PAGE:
Something in my chest swells. He might not like the name sign, but he respects it. And . . . it’s cool. My shoulders relax and my head tilts, signing, “Hey, ya know, audibly—our name signs rhyme.”

The ghost of a smile pulls on his lips as he nods. Another moment passes and we both take another sip of our drinks, letting a slightly awkward pause loom between us.

For someone that’s as bold as I am in the bedroom, I don’t actually have a lot of experience with picking up men. And I’m out of practice. My consistency with Tim has allowed me to be an exclusive slut for the last few months, but even when I met him, it wasn’t in this kind of setting.

One where I saw him walk in and positioned myself next to him. One where he noticed me and struck up a conversation.

“So do you live in the neighborhood?” I sign, mostly to make conversation. It only occurs to me after I ask the question that it totally sounds like a pick up line—and a bad one, at that.

My eyes widen, but the unease passes quickly when his mouth tilts up. He takes another sip of his drink and then runs his tongue along his bottom lip.

Lord, have mercy . . .

He contemplates my question for a second before he looks back over at me, his eyes scanning my face for another moment before he signs, “Yeah, about ten minutes from here.”

I nod. Unsure of how to play this. I don’t think I actually expected to find someone at all when I came in here and now I’m realizing how slutty it would make me look to leave with him—a stranger.

I take another sip of my drink, closing my eyes for just a moment while I try to quiet those voices—well, one voice in particular—before I glance back at Dean.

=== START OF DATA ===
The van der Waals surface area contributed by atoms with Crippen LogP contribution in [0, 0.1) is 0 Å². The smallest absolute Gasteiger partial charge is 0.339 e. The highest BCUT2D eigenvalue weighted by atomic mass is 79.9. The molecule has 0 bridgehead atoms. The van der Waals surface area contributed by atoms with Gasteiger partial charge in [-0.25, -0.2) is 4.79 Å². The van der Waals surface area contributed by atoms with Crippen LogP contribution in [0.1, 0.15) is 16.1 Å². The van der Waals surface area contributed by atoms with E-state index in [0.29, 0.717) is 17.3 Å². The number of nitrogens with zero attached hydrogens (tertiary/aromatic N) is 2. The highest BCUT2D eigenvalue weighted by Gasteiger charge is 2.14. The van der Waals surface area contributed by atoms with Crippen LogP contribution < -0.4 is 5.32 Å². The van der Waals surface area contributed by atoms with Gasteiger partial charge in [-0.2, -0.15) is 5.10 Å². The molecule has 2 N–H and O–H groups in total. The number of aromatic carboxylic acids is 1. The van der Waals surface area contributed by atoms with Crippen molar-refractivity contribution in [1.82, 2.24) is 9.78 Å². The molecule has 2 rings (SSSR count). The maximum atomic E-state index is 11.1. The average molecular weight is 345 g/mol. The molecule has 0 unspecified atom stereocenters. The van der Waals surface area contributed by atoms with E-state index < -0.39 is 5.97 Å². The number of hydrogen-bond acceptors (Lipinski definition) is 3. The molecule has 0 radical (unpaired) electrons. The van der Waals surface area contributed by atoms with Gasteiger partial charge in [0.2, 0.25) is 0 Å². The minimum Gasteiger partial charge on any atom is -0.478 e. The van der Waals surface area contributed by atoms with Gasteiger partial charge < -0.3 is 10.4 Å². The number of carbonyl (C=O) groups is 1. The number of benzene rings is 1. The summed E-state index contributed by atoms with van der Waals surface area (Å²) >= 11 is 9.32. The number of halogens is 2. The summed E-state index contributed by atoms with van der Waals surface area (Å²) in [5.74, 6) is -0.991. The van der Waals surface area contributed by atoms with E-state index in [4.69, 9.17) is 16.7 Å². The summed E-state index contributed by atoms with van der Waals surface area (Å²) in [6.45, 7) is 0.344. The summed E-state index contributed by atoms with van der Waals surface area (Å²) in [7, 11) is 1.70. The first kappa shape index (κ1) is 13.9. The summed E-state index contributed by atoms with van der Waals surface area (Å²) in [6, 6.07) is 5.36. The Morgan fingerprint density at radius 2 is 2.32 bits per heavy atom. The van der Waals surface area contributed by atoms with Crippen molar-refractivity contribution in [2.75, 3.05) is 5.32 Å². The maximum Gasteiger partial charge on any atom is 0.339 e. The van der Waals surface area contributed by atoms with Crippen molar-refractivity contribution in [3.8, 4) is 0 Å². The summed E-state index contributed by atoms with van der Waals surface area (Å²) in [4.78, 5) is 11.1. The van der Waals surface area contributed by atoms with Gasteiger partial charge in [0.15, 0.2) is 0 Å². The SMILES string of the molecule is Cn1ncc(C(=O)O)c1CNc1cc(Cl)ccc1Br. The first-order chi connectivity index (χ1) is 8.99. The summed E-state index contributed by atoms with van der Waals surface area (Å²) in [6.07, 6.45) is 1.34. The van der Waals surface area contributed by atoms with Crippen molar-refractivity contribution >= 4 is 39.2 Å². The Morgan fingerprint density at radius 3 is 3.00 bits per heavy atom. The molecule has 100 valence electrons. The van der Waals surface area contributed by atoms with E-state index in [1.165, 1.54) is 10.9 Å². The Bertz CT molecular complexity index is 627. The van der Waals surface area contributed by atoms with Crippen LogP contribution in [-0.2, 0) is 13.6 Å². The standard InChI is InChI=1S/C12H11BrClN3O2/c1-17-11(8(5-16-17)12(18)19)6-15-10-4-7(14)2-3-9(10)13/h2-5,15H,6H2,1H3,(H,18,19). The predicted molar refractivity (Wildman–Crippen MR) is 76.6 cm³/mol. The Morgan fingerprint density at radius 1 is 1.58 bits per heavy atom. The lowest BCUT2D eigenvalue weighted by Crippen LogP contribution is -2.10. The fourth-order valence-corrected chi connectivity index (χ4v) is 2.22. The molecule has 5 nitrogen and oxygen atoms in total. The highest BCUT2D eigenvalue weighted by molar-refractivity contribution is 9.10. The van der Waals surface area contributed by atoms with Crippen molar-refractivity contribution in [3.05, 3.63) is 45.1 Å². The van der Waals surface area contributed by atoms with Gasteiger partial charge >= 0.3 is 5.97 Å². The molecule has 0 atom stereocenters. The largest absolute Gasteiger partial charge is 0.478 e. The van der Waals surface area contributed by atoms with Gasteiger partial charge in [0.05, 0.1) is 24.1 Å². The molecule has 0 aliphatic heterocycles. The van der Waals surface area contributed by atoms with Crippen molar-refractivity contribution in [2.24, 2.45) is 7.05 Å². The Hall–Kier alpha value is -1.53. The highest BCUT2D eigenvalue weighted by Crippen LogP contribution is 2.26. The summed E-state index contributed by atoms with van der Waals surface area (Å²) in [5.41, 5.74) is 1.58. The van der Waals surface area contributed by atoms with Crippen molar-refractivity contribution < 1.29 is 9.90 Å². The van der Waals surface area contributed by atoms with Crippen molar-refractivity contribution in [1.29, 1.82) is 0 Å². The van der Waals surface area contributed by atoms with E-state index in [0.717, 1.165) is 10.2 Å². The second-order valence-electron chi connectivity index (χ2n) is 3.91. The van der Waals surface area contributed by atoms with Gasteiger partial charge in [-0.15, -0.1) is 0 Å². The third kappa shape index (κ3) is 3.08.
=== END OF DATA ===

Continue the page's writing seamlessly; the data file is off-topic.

His eyes are squinting in my direction, studying me, and I feel my cheeks heat.

Jesus. Why am I yucking my yum?

I am a slut—and I don’t care. So why am I getting all up in my feels about letting this guy find that out?

I huff out another breath, strengthening my resolve. I’m here for one reason and one reason only, and if this guy isn’t willing to facilitate that need then I might as well move along.

“Want to show me?” I sign.

Q&A With Larissa C. Moyer

I started out as an actor and I think that’s where it stems from. I liked creating characters and I want to create narratives around all the cities I’ve lived in.

I start with characters. I develop them first and then find the stories that surround them.

I like hanging out and traveling with my husband. I’m an avid reader and I’m also notorious for having some beverage nearby and curling up with my dog and a good book.

Sleep. Haha, truly. I rest a lot. It takes it out of me while working full time as an editor and my husband and I are currently trying to navigate the adoption process.

Usually with a good dinner. And I’ll usually buy a book I’ve been dying to read.

This is a companion novel from my first novel in our hands.

All of my characters have a little bit of me in them. But Reggie shares a lot of similarities to one of my oldest dearest friends.

Dean was a character that I’d already developed through the eyes of two other characters, so finding his voice was a bit challenging to begin with. Amelia’s past was very difficult to write because of the dark nature and trauma that came from it.

Finding a way to make two strangers fall in love in a timely fashion, haha!

Jennifer Hartmann and Queen Colleen Hoover.

It’s actually from my author’s note- “Never let the noise of thunder deter you from the stroke of lightning.”

I would want to meet Dean and tell him, “I knew you could do it, my dude.”